The California almond industry, already accustomed to exporting three-quarters of its crop, is on the move, promoting foreign sales as its production grows larger and larger, says Joe MacIlvaine, president of Paramount Farming Co. in Bakersfield.
He traced prospects for almonds and other nut crops in the state during the recent 2001 Spring Ag Outlook Forum of the California Chapter of the American Society of Farm Managers and Rural Appraisers in Sacramento.
California tree nuts, in general, he said, deserve some mid- to longer-term optimism, although recent large crops make for a dimmer outlook for the near future.
“Our almond trees are more productive today than they were 20 years ago. Average production per acre is about 1,500 pounds now vs. 1,000 pounds before,” he said.
He also noted that the large almond crops of more than 800 million pounds in 1999 and 700 million pounds in 2000 fostered precipitous drops in returns. Additional production of new plantings driven by high returns in the mid to late 1990s compounded the decline.
“It takes new trees three to five years to come into bearing, and by the time the farmer gets the economic signals to stop planting, the industry has more acres than it needs.”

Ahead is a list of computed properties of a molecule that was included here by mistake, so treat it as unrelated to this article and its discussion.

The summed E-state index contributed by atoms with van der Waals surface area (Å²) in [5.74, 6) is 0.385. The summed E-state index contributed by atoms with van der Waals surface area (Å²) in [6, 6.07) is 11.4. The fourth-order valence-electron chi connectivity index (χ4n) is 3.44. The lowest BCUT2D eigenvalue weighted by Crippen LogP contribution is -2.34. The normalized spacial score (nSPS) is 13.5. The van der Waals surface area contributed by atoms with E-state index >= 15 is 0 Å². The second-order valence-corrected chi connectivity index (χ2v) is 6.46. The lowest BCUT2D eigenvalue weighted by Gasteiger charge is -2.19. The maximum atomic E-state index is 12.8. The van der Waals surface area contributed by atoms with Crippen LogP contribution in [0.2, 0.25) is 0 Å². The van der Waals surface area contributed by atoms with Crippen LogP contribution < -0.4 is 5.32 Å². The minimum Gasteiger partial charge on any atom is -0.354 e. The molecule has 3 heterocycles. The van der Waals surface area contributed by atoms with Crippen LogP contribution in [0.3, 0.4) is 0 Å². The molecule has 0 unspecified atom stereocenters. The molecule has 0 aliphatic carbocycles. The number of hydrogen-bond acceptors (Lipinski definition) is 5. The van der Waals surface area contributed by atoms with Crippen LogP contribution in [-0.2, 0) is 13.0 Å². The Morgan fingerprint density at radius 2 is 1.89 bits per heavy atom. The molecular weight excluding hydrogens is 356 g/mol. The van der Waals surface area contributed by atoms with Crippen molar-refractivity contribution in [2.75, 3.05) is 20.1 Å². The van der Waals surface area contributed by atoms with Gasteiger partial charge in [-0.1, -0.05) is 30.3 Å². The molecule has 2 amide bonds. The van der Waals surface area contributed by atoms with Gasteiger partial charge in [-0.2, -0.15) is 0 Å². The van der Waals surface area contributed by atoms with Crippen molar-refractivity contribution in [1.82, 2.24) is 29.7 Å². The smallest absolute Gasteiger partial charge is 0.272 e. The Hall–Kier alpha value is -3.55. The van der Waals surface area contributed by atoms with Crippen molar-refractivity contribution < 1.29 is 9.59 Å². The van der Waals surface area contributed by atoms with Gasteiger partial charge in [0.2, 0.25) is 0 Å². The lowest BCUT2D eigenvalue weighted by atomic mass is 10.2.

Bearing acreage in 2000 reached 500,000, and some visionaries say one-billion-pound crops are only a few years off.
Non-bearing acreage is estimated at 100,000, and MacIlvaine said it may be even more. “There's no question we are in a period of rapidly rising supply.”
Domestic consumption of almonds, he said, has increased in recent seasons, spurred by sharply lower prices, plus a U.S. Supreme Court decision allowing the Almond Board of California to resume its domestic consumer promotion.
The U.S. population, however, cannot possibly consume all the almonds, so export sales have risen steadily over the past 15 years to nearly 80 percent today.
As recently as 1997, 75 percent of the exported volume went to Western European developing nations and Japan. New markets and more sales, he said, will rest with the 80 percent of the world population in China, India, and the Middle East, where relatively few people have even seen almonds. Recent spikes in demand in China and India demonstrate the growth potential of Asian markets.
Most almonds bound for China enter, in-shell, at Hong Kong, where they have a 30 percent duty, plus a value-added tax of 17 percent. China's admission to the World Trade Organization would hopefully reduce those charges to a total of about 25 percent, MacIlvaine said.
Mostly shelled product is shipped from Hong Kong elsewhere in China, but a new product, roasted and salted, in-shell Carmels or Nonpareils, has “exploded” in popularity, he said.
All almond shipments to India are in-shell to be shelled out, entirely by hand, and sold as kernels. The California product, he said, has nearly completely replaced traditional supplies from Pakistan and Afghanistan.